Next up for Fellows is a return to Canada next weekend and the race where he recorded his last Nationwide win — the NAPA 200 in Montreal.

“It’s on to Montreal next week and with some luck we can get our second win at Circuit Gilles Villeneuve,” he said.

The Glen offers a true test

WATKINS GLEN, N.Y. — Mistakes at the NASCAR Sprint Cup level can turn a first place into a 40th place in a blink of an eye.

And five-time champion Jimmie Johnson said Saturday that on a road course like Watkins Glen International the chances of making a mistake are multiplied by the number of turns a driver has to make.

“More than anything, the counting braking zones, turn-in points, and throttle applications we have basically on an oval, you do that twice in a lap,” he said. “Sure there’s a lot going on and you’ve got to manage your car, but there’s at least three major braking zones here and then two other light braking zones.

‘Excited’

“So you go from two sets of corners to worry (on an oval) about to really six or seven. And the numbers just work against you there and there are more opportunities to make a mistake than on an oval.”

Starting on the second row Sunday after qualifying just .052 seconds behind pole sitter Juan Pablo Montoya, Johnson hopes to go mistake free to earn his first road-course victory. That fact alone doesn’t sound right considering Johnson has won an incredible 58 times on almost every track on the NASCAR calendar, just never at Watkins Glen or at Sonoma.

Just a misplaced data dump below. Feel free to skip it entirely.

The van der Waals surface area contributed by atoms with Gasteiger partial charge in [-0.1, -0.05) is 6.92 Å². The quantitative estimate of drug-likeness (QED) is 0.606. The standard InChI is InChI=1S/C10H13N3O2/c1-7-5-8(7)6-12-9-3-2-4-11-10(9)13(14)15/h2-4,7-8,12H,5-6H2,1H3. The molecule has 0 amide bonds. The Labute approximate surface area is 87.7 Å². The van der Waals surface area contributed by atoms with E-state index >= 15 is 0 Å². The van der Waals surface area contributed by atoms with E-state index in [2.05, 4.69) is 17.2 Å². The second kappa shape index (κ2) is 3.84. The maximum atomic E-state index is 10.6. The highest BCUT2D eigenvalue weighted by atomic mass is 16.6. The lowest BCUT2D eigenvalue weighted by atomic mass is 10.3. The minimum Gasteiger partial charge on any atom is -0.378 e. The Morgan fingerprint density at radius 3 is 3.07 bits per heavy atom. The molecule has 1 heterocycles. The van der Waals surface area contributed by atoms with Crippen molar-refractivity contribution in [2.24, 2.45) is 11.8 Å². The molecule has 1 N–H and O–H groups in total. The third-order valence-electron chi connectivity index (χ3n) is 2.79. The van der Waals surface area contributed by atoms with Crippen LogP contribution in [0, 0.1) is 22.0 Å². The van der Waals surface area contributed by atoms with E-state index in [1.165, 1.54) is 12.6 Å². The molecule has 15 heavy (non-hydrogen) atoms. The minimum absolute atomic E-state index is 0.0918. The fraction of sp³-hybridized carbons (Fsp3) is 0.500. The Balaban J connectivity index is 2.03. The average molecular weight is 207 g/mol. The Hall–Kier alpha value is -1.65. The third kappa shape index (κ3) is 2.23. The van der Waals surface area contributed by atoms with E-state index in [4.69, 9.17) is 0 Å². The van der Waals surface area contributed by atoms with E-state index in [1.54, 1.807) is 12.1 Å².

But with his good qualifying lap of 126.925 m.p.h., Johnson likes his chances on Sunday in the Finger Lakes 355.

“I’m very excited about tomorrow,” he said. “In race trim we did a nice 12-lap run and the car held pace really nice. So hopefully tomorrow is our day to win here.”

Win or bust strategy for Busch

WATKINS GLEN, N.Y. — There is no more points racing for Kyle Busch and the No. 18 Joe Gibbs Toyota.

Busch is an uncomfortable 15th place in the championship, 11 points behind Jeff Gordon and the final wild-card spot.

Busch desperately needs a win to make it to the Chase.

So he was frank on Saturday saying it is win or else for him in the last five races until NASCAR’s version of a playoff.

“For the next five or whatever it is, it’s win or bust, basically,” Busch said after a second-place qualifying

effort.

“Finishing second or third or fourth isn’t going to get us anywhere.”

He thinks he is going to need at least one more win to lock on a Chase spot.

“Three is a lock, but you can have two and just try to keep yourselves in front of the guys that do have one win in case they do get a win,” Busch said.

“Right now, us having one win, Jeff Gordon having one win — that’s who I feel like we’re really racing, is the 24 car.

“If we pass him in points, obviously that will get us back in the Chase.”

The problem is that the next couple of tracks are considered good tracks for Gordon.

“He runs really, really well at Atlanta and he also runs good at Bristol, too,” Busch said.

“There’s an opportunity there for him to get another win, which would make it two.

“If he gets two and we’re in front of him in points with only one win, then he’s in and we’re out. If we win two, I think we’ll be okay.”